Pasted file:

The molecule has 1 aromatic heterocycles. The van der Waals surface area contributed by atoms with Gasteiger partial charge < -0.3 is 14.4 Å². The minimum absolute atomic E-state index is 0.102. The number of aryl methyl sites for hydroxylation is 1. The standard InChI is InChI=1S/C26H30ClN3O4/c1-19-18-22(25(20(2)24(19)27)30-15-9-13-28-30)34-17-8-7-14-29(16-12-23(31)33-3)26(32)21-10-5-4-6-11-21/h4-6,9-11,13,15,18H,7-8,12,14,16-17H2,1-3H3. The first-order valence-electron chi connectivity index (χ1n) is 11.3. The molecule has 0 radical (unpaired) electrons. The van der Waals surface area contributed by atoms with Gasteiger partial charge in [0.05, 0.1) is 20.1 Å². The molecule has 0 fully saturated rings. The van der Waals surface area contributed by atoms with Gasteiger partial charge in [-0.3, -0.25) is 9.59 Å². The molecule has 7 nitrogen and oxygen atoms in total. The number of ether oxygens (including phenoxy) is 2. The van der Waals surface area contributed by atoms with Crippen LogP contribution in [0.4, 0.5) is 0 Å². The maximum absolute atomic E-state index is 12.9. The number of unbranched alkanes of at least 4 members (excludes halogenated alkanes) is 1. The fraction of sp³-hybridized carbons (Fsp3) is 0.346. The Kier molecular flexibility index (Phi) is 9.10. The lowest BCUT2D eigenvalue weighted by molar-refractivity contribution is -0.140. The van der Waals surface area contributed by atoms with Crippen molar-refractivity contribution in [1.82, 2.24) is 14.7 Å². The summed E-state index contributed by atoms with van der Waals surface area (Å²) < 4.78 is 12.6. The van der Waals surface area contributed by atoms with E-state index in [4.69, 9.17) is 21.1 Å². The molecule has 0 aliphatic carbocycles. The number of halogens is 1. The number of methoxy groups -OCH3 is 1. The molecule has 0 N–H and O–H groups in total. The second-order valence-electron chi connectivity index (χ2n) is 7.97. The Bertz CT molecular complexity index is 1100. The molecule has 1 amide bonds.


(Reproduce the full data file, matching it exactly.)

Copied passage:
The molecule has 1 aromatic heterocycles. The van der Waals surface area contributed by atoms with Gasteiger partial charge < -0.3 is 14.4 Å². The minimum absolute atomic E-state index is 0.102. The number of aryl methyl sites for hydroxylation is 1. The standard InChI is InChI=1S/C26H30ClN3O4/c1-19-18-22(25(20(2)24(19)27)30-15-9-13-28-30)34-17-8-7-14-29(16-12-23(31)33-3)26(32)21-10-5-4-6-11-21/h4-6,9-11,13,15,18H,7-8,12,14,16-17H2,1-3H3. The first-order valence-electron chi connectivity index (χ1n) is 11.3. The molecule has 0 radical (unpaired) electrons. The van der Waals surface area contributed by atoms with Gasteiger partial charge in [0.05, 0.1) is 20.1 Å². The molecule has 0 fully saturated rings. The van der Waals surface area contributed by atoms with Gasteiger partial charge in [-0.3, -0.25) is 9.59 Å². The molecule has 7 nitrogen and oxygen atoms in total. The number of ether oxygens (including phenoxy) is 2. The van der Waals surface area contributed by atoms with Crippen LogP contribution in [0.4, 0.5) is 0 Å². The maximum absolute atomic E-state index is 12.9. The number of unbranched alkanes of at least 4 members (excludes halogenated alkanes) is 1. The fraction of sp³-hybridized carbons (Fsp3) is 0.346. The Kier molecular flexibility index (Phi) is 9.10. The lowest BCUT2D eigenvalue weighted by molar-refractivity contribution is -0.140. The van der Waals surface area contributed by atoms with Crippen molar-refractivity contribution in [1.82, 2.24) is 14.7 Å². The summed E-state index contributed by atoms with van der Waals surface area (Å²) < 4.78 is 12.6. The van der Waals surface area contributed by atoms with E-state index in [4.69, 9.17) is 21.1 Å². The molecule has 0 aliphatic carbocycles. The number of halogens is 1. The number of methoxy groups -OCH3 is 1. The molecule has 0 N–H and O–H groups in total. The second-order valence-electron chi connectivity index (χ2n) is 7.97. The Bertz CT molecular complexity index is 1100. The molecule has 1 amide bonds.